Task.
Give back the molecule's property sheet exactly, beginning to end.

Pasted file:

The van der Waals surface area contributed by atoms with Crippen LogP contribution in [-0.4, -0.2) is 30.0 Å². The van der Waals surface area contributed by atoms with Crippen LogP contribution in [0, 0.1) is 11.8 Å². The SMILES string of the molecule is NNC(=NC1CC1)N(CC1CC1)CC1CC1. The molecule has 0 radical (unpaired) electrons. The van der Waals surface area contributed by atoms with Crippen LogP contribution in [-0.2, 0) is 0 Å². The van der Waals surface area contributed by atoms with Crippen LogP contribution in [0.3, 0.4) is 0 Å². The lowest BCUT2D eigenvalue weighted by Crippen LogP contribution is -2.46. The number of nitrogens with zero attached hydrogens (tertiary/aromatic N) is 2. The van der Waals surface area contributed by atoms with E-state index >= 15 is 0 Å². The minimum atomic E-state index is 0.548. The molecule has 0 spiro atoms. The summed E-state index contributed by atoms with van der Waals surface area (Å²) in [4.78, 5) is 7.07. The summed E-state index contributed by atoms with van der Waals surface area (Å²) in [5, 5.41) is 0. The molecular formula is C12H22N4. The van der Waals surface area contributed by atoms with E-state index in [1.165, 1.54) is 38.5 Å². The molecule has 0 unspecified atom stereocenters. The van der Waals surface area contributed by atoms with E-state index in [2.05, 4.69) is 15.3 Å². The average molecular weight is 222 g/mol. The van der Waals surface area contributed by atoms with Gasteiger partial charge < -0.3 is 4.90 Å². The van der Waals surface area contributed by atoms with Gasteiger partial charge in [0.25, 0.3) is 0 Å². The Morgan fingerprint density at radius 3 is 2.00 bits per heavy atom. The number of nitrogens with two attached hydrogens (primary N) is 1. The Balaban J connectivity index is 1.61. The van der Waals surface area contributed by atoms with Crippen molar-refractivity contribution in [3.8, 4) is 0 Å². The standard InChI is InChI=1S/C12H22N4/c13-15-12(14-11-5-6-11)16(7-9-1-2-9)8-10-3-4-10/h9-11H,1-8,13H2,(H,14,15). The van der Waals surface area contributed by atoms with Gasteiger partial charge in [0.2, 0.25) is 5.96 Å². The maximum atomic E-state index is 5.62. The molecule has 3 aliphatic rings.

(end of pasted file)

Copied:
The van der Waals surface area contributed by atoms with Crippen LogP contribution in [-0.4, -0.2) is 30.0 Å². The van der Waals surface area contributed by atoms with Crippen LogP contribution in [0, 0.1) is 11.8 Å². The SMILES string of the molecule is NNC(=NC1CC1)N(CC1CC1)CC1CC1. The molecule has 0 radical (unpaired) electrons. The van der Waals surface area contributed by atoms with Crippen LogP contribution in [-0.2, 0) is 0 Å². The van der Waals surface area contributed by atoms with Crippen LogP contribution in [0.3, 0.4) is 0 Å². The lowest BCUT2D eigenvalue weighted by Crippen LogP contribution is -2.46. The number of nitrogens with zero attached hydrogens (tertiary/aromatic N) is 2. The van der Waals surface area contributed by atoms with E-state index >= 15 is 0 Å². The minimum atomic E-state index is 0.548. The molecule has 0 spiro atoms. The summed E-state index contributed by atoms with van der Waals surface area (Å²) in [4.78, 5) is 7.07. The summed E-state index contributed by atoms with van der Waals surface area (Å²) in [5, 5.41) is 0. The molecular formula is C12H22N4. The van der Waals surface area contributed by atoms with E-state index in [1.165, 1.54) is 38.5 Å². The molecule has 0 unspecified atom stereocenters. The van der Waals surface area contributed by atoms with E-state index in [2.05, 4.69) is 15.3 Å². The average molecular weight is 222 g/mol. The van der Waals surface area contributed by atoms with Gasteiger partial charge < -0.3 is 4.90 Å². The van der Waals surface area contributed by atoms with Gasteiger partial charge in [0.25, 0.3) is 0 Å². The Morgan fingerprint density at radius 3 is 2.00 bits per heavy atom. The number of nitrogens with two attached hydrogens (primary N) is 1. The Balaban J connectivity index is 1.61. The van der Waals surface area contributed by atoms with Crippen molar-refractivity contribution in [3.8, 4) is 0 Å². The standard InChI is InChI=1S/C12H22N4/c13-15-12(14-11-5-6-11)16(7-9-1-2-9)8-10-3-4-10/h9-11H,1-8,13H2,(H,14,15). The van der Waals surface area contributed by atoms with Gasteiger partial charge in [0.2, 0.25) is 5.96 Å². The maximum atomic E-state index is 5.62. The molecule has 3 aliphatic rings.